Russian researchers have developed a small, smart and tolerant to vibrations spectrometer, which is equally reliable in the outer space and in oceanic depths. The development was performed with financial support from the Russian Foundation for Basic Research (RFBR) and the Foundation for Assistance to Small Innovative Enterprises (FASIE). The unique device is based on a completely new principle: the light goes through an acoustooptical filter in the device.
Specialists of the Scientific & Technical Center for Unique Instrument-Making produce unique devices with enviable regularity. The new spectrometer developed with support the RFBR and FASIE by a group under the direction of Vladislav Pustovoit, academy member, is also unique. Such spectrometer would not have to spend precious seconds to switch over from, for example, one wave-length to another – this is inevitable evil of similar classical devices for measuring light intensity at different wave-lengths. The device is tolerant to shaking and takes up little space, therefore it can be taken on board the spaceship, let alone a small search aircraft. The device can be even carried in a pocket.
Such a device due to its compactness and high sensitivity can be applied in multiple areas: from industrial processes control through biomedical applications. For example, the device may be useful for ecologists. It allows to determine instantly what unscrupulous enterprises contaminate water and air with. The device can do that in complicated conditions – at a distance, upon quick reciprocal movement of the carrier and the object. Thus, flying over the sea, the pollution source may be quickly found by reflected light. The device would help to find the pipe from which poisonous drainage gets to the sea and to determine what contaminating agents are pored into the sea from that pipe. This can be done without water sampling and other routine analysis.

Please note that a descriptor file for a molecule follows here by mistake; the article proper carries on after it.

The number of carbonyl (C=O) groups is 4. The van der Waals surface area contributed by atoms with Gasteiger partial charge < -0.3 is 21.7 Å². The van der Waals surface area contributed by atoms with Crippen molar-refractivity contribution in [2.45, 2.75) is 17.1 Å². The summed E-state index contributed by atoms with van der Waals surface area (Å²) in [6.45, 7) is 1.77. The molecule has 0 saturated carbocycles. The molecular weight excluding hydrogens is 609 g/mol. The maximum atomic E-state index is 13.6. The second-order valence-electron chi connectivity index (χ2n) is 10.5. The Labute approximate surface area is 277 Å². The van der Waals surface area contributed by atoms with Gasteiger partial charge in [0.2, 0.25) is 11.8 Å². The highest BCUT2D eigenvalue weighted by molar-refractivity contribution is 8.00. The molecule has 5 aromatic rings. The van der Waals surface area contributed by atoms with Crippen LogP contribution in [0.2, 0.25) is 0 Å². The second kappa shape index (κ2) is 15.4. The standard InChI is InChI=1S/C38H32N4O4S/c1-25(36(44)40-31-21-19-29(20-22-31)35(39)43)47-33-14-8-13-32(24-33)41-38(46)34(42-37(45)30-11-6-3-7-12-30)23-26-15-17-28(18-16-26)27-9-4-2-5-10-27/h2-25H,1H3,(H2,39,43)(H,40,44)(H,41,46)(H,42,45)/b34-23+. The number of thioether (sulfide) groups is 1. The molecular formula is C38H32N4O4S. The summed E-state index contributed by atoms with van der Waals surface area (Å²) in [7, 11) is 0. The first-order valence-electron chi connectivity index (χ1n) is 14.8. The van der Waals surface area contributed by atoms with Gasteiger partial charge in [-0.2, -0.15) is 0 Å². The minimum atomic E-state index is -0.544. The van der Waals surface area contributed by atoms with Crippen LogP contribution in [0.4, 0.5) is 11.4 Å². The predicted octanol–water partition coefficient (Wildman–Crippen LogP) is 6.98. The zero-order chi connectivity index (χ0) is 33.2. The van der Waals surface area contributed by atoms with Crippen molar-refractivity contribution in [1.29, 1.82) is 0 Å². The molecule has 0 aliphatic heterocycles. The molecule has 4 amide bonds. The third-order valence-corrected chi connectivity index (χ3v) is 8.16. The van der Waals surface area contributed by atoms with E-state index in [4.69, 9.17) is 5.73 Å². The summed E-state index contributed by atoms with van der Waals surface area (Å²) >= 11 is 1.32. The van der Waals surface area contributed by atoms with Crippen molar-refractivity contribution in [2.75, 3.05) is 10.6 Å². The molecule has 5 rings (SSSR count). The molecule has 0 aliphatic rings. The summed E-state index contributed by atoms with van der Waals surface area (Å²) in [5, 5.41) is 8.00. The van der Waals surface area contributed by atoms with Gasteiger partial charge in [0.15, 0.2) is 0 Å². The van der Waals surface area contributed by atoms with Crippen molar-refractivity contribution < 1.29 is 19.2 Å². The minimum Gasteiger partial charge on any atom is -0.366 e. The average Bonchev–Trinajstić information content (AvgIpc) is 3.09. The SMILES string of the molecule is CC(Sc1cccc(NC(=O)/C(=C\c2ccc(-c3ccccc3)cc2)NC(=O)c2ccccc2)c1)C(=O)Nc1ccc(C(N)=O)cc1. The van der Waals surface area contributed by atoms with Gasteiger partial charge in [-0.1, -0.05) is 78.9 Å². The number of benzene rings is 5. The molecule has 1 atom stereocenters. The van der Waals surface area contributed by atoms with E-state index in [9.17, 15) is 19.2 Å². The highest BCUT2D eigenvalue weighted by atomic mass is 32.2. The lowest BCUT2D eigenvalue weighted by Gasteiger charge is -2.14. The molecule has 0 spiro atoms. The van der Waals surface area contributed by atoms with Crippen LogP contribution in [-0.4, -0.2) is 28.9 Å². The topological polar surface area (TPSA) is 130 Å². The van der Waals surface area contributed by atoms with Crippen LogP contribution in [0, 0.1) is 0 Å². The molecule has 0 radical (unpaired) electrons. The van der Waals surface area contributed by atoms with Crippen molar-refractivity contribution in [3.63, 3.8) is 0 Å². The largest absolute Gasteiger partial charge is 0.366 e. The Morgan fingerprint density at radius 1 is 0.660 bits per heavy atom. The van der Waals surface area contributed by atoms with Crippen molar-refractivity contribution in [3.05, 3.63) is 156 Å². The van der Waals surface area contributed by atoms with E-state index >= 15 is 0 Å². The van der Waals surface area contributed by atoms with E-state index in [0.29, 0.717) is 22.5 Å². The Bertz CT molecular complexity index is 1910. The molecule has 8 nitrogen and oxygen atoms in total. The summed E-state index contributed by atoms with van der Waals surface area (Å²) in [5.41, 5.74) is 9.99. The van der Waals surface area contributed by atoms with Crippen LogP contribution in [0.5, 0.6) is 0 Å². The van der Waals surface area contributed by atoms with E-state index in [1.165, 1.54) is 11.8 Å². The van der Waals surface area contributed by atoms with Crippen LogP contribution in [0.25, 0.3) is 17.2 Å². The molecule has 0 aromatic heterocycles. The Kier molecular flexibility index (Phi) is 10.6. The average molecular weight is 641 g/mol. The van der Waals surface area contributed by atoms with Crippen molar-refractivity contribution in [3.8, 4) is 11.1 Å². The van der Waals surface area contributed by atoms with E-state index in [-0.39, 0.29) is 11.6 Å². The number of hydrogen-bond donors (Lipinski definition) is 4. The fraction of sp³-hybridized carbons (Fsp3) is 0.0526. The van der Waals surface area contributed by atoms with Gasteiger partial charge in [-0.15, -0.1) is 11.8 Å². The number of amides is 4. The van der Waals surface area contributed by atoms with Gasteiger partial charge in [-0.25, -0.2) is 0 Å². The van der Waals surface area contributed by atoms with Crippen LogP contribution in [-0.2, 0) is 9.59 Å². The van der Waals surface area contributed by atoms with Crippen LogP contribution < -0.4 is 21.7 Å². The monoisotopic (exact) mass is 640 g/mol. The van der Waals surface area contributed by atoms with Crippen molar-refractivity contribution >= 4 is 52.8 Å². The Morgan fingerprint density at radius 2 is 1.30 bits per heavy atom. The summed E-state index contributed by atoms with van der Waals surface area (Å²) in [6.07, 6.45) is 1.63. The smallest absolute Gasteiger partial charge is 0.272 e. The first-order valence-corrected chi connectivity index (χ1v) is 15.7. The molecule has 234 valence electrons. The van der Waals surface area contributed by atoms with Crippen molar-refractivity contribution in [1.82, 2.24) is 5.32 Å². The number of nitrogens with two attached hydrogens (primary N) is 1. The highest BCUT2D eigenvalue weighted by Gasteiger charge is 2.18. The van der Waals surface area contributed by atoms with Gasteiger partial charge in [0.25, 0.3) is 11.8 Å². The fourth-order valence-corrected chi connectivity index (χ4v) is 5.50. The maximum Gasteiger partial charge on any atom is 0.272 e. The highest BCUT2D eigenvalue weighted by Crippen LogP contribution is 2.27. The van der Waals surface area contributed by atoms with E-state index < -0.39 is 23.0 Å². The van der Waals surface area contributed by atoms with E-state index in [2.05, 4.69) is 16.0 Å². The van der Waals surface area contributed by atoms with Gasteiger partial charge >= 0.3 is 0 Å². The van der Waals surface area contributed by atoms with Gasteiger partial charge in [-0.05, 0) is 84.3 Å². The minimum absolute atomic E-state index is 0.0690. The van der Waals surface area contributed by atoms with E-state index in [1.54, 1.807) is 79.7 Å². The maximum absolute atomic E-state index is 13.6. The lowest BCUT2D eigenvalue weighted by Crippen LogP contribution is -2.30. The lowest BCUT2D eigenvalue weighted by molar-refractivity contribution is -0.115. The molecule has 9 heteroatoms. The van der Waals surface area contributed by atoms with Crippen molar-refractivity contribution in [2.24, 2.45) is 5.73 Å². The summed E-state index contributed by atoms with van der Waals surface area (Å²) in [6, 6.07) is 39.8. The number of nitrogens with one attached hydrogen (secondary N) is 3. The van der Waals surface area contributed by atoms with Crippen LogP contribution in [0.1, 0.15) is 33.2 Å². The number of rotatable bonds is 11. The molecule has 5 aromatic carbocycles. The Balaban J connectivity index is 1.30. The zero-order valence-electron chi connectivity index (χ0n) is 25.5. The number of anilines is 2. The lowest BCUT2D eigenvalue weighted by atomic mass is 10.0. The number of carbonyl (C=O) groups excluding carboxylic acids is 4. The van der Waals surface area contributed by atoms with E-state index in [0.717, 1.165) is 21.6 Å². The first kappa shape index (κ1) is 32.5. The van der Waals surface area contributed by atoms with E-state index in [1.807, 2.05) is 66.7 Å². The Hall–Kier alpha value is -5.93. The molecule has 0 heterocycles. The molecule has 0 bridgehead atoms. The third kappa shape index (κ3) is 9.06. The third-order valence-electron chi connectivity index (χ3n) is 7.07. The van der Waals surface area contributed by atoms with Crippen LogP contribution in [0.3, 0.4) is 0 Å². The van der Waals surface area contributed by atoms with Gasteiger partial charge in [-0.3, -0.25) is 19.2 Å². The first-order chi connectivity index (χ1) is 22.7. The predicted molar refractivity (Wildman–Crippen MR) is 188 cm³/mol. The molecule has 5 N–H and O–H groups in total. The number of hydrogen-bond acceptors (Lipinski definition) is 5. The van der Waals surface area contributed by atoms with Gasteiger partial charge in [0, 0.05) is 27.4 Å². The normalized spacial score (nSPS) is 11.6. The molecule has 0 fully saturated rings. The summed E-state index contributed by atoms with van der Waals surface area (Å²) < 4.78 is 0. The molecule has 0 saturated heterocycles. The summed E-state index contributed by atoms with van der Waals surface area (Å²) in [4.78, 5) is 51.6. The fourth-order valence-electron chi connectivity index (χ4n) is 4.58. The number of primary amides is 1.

Sergey Komarov | alfa
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09.12.2016 | Julius-Maximilians-Universität Würzburg
Physicists of the University of Würzburg have made an astonishing discovery in a specific type of topological insulators. The effect is due to the structure of the materials used. The researchers have now published their work in the journal Science.
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In experiments with magnetic atoms conducted at extremely low temperatures, scientists have demonstrated a unique phase of matter: The atoms form a new type of quantum liquid or quantum droplet state. These so called quantum droplets may preserve their form in absence of external confinement because of quantum effects. The joint team of experimental physicists from Innsbruck and theoretical physicists from Hannover report on their findings in the journal Physical Review X.
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